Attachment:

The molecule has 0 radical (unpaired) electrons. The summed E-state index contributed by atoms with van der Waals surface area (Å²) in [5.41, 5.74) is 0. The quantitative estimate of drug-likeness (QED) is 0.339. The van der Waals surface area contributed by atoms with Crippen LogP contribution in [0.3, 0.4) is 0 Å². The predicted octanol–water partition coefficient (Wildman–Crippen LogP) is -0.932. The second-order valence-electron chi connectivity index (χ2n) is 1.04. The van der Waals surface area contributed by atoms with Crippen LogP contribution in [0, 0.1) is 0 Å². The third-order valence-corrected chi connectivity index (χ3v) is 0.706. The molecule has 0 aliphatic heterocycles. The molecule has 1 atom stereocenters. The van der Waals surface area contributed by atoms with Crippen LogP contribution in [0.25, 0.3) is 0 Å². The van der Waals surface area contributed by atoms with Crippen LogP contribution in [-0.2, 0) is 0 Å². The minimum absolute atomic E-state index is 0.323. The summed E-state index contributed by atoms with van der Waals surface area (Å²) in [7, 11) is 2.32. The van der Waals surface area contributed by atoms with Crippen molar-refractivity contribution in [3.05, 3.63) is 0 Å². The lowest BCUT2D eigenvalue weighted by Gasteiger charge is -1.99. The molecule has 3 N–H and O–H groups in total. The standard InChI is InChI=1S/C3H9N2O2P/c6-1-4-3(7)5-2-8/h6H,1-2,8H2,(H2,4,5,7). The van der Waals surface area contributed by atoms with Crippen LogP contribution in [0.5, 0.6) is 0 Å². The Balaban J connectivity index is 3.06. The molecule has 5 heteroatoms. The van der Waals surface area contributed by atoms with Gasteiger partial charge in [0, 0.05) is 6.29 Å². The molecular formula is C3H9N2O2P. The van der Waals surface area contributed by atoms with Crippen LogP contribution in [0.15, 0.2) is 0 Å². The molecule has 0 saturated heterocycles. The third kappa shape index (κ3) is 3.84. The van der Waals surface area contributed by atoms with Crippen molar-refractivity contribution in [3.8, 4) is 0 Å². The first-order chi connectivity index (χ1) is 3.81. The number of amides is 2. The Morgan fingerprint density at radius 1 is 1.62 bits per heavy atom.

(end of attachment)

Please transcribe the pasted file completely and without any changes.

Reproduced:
The molecule has 0 radical (unpaired) electrons. The summed E-state index contributed by atoms with van der Waals surface area (Å²) in [5.41, 5.74) is 0. The quantitative estimate of drug-likeness (QED) is 0.339. The van der Waals surface area contributed by atoms with Crippen LogP contribution in [0.3, 0.4) is 0 Å². The predicted octanol–water partition coefficient (Wildman–Crippen LogP) is -0.932. The second-order valence-electron chi connectivity index (χ2n) is 1.04. The van der Waals surface area contributed by atoms with Crippen LogP contribution in [0, 0.1) is 0 Å². The third-order valence-corrected chi connectivity index (χ3v) is 0.706. The molecule has 0 aliphatic heterocycles. The molecule has 1 atom stereocenters. The van der Waals surface area contributed by atoms with Crippen LogP contribution in [0.25, 0.3) is 0 Å². The van der Waals surface area contributed by atoms with Crippen LogP contribution in [-0.2, 0) is 0 Å². The minimum absolute atomic E-state index is 0.323. The summed E-state index contributed by atoms with van der Waals surface area (Å²) in [7, 11) is 2.32. The van der Waals surface area contributed by atoms with Crippen molar-refractivity contribution in [3.05, 3.63) is 0 Å². The lowest BCUT2D eigenvalue weighted by Gasteiger charge is -1.99. The molecule has 3 N–H and O–H groups in total. The standard InChI is InChI=1S/C3H9N2O2P/c6-1-4-3(7)5-2-8/h6H,1-2,8H2,(H2,4,5,7). The van der Waals surface area contributed by atoms with Crippen LogP contribution in [0.5, 0.6) is 0 Å². The Balaban J connectivity index is 3.06. The molecule has 5 heteroatoms. The van der Waals surface area contributed by atoms with Gasteiger partial charge in [0, 0.05) is 6.29 Å². The molecular formula is C3H9N2O2P. The van der Waals surface area contributed by atoms with Crippen LogP contribution in [0.15, 0.2) is 0 Å². The molecule has 0 saturated heterocycles. The third kappa shape index (κ3) is 3.84. The van der Waals surface area contributed by atoms with Crippen molar-refractivity contribution in [3.8, 4) is 0 Å². The first-order chi connectivity index (χ1) is 3.81. The number of amides is 2. The Morgan fingerprint density at radius 1 is 1.62 bits per heavy atom.